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Let $ABC$ be a triangle and consider $A_1$, $B_1$, $C_1$ outside the triangle such that triangles $ABC_1$, $BCA_1$ and $ACB_1$ are equilaterals. Consider now $A_2$, $B_2$ and $C_2$ mass centres of $BCA_1$, $ACB_1$ and $ABC1$, respectively. Prove that triangle $A_2B_2C_2$ is a equilateral triangle.

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Consider the compositions of rotations $I= R_{A_2,120^\circ}\circ R_{B_2,120^\circ}$; note $I(A)=B$. Let $S$ be the point such that oriented angle $\angle(SB_2,B_2A_2)=60^\circ$ and oriented angle $\angle (B_2A_2,SA_2)=60^\circ$. We have: $$I=R_{A_2,120^\circ}\circ R_{B_2,120^\circ}= S_{SA_2}\circ S_{A_2B_2}\circ S_{A_2B_2}\circ S_{SB_2}= S_{SA_2}\circ S_{SB_2}= R_{S,240^\circ}.$$ Therefore, $R_{S,240^\circ}(A)=B$, so $SA=SB$ and oriented angle $\angle(SA,SB)=240^\circ$. Now we conclude that $S=C_2$. So $\angle(C_2B_2,B_2A_2)=60^\circ$ and $\angle (B_2A_2,C_2A_2)=60^\circ$, hence $\triangle A_2B_2C_2$ is equilateral.

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  • $\begingroup$ +1............... $\endgroup$
    – nonuser
    Commented Apr 2, 2019 at 19:02
  • $\begingroup$ I need a proof for 5th grade. You can't use rotations or this kind of abstract tools $\endgroup$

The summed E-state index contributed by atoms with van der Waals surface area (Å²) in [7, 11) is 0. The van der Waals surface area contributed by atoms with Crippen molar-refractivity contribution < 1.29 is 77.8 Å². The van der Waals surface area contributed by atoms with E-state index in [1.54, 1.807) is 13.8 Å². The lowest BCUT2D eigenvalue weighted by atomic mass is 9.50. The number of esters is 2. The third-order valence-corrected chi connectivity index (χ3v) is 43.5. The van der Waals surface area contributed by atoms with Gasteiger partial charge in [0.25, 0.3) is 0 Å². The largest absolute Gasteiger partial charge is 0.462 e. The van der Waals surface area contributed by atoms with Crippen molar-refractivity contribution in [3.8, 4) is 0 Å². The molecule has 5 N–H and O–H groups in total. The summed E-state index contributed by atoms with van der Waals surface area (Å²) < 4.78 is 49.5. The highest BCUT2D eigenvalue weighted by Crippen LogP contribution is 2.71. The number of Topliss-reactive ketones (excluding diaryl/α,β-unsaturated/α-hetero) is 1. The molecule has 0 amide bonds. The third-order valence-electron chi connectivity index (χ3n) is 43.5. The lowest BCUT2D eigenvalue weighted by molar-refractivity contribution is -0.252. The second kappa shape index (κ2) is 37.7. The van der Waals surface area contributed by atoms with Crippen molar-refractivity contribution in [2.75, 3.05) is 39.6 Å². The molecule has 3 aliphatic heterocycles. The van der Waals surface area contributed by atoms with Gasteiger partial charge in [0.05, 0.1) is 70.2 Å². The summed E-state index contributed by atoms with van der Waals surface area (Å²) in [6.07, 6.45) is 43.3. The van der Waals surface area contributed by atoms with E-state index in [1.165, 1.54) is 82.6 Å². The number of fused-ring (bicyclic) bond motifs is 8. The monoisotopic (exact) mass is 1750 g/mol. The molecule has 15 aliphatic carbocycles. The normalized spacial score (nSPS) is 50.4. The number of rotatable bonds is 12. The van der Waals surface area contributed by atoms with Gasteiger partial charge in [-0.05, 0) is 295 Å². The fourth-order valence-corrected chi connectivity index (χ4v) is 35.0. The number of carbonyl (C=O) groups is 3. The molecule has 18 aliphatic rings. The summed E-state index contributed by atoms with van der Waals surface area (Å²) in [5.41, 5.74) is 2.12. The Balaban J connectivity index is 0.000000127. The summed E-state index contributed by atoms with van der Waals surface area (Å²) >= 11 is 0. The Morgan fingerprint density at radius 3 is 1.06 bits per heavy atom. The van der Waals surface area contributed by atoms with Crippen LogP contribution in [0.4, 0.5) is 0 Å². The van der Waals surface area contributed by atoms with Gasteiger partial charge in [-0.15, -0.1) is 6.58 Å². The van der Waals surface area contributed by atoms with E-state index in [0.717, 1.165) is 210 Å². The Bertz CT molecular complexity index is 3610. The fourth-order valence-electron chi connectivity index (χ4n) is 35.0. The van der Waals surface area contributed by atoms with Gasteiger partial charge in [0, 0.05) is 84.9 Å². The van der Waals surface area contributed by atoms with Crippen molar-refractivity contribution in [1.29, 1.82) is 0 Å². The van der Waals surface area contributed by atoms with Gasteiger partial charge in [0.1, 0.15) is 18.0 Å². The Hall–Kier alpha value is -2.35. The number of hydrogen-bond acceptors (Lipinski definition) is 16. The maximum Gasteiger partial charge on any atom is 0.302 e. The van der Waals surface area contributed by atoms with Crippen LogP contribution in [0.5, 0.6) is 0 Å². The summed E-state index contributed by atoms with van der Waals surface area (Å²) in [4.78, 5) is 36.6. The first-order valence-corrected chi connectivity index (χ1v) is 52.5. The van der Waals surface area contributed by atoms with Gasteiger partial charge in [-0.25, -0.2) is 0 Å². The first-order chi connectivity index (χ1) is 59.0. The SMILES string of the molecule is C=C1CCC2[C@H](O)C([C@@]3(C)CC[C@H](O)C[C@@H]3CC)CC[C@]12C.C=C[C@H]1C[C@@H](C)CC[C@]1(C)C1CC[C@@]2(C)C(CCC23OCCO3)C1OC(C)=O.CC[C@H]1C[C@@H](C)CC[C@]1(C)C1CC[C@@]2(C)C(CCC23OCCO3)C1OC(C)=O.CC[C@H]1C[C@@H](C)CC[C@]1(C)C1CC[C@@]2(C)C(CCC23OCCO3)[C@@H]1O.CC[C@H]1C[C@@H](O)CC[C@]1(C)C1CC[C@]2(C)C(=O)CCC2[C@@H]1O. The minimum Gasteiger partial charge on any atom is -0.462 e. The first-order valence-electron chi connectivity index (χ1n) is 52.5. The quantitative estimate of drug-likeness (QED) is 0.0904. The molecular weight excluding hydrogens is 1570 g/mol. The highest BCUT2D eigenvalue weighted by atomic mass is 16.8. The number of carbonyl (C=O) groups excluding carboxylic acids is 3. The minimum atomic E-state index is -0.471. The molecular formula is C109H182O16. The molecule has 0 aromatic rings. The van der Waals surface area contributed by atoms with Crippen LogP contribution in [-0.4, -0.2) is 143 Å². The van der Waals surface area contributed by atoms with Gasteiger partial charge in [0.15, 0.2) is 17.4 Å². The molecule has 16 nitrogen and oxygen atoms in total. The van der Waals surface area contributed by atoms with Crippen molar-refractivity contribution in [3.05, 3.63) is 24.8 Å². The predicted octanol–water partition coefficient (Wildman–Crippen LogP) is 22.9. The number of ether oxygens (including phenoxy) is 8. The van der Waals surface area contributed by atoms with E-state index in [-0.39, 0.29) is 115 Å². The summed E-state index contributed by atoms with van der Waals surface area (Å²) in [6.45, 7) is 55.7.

– Hector Guy
    Commented Apr 2, 2019 at 19:29
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I am working with $A,B,C$ are oriented clockwise, so you can make a sketch. We have $A_2=(B+C+A_1)/3$, $B_2=(A+B+C_1)/3$, $C_2=(A+C+B_1)/3$.

We want to show that if we rotate $\overline{B_2C_2}$ an angle of 60 anti-clockwise we get $\overline{B_2A_2}$. In other words want to show that $R(C_2-B_2)=A_2-B_2$, where $R$ denotes the operation rotation by 60 degrees(wrt origin), note this is a linear map . Let's compute \begin{align}R(C_2-B_2)&=R(\frac{C+B_1-B-C_1}{3})=R(\frac{C-B+B_1-A+A-C_1}{3})\\ &=\frac{R(C-B)}{3}+\frac{R(B_1-A)}{3}+\frac{R(A-C_1)}{3} \end{align} Now, note that $R(C-B)=A_1-B$, $R(B_1-A)=C-A$ and $R(A-C_1)=B-C_1$ because $BCA_1$, $ACB_1$ and $ABC_1$ are equilateral. We get \begin{align}R(C_2-B_2)=\frac{A_1-B}{3}+\frac{C-A}{3}+\frac{B-C_1}{3}=\frac{B+C+A_1}{3}-\frac{A+B+C_1}{3}=A_2-B_2. \end{align} This is what we wanted to prove.

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  • $\begingroup$ +1.................. $\endgroup$
    – nonuser
    Commented Apr 2, 2019 at 19:02
  • $\begingroup$ I need a 5th grade proof using only elementary geometry $\endgroup$
    – Hector Guy
    Commented Apr 2, 2019 at 19:37
  • $\begingroup$ This is called Napoleon's theorem, I bet you can find geometric proofs if you search for it. But the proof I gave is understandable for anyone as long as you admit that rotation of sum of vectors is a sum of the vectors rotated. Anyway, good luck.In fact, If you draw the vectors I use would be very enlightening. $\endgroup$ Commented Apr 2, 2019 at 19:44

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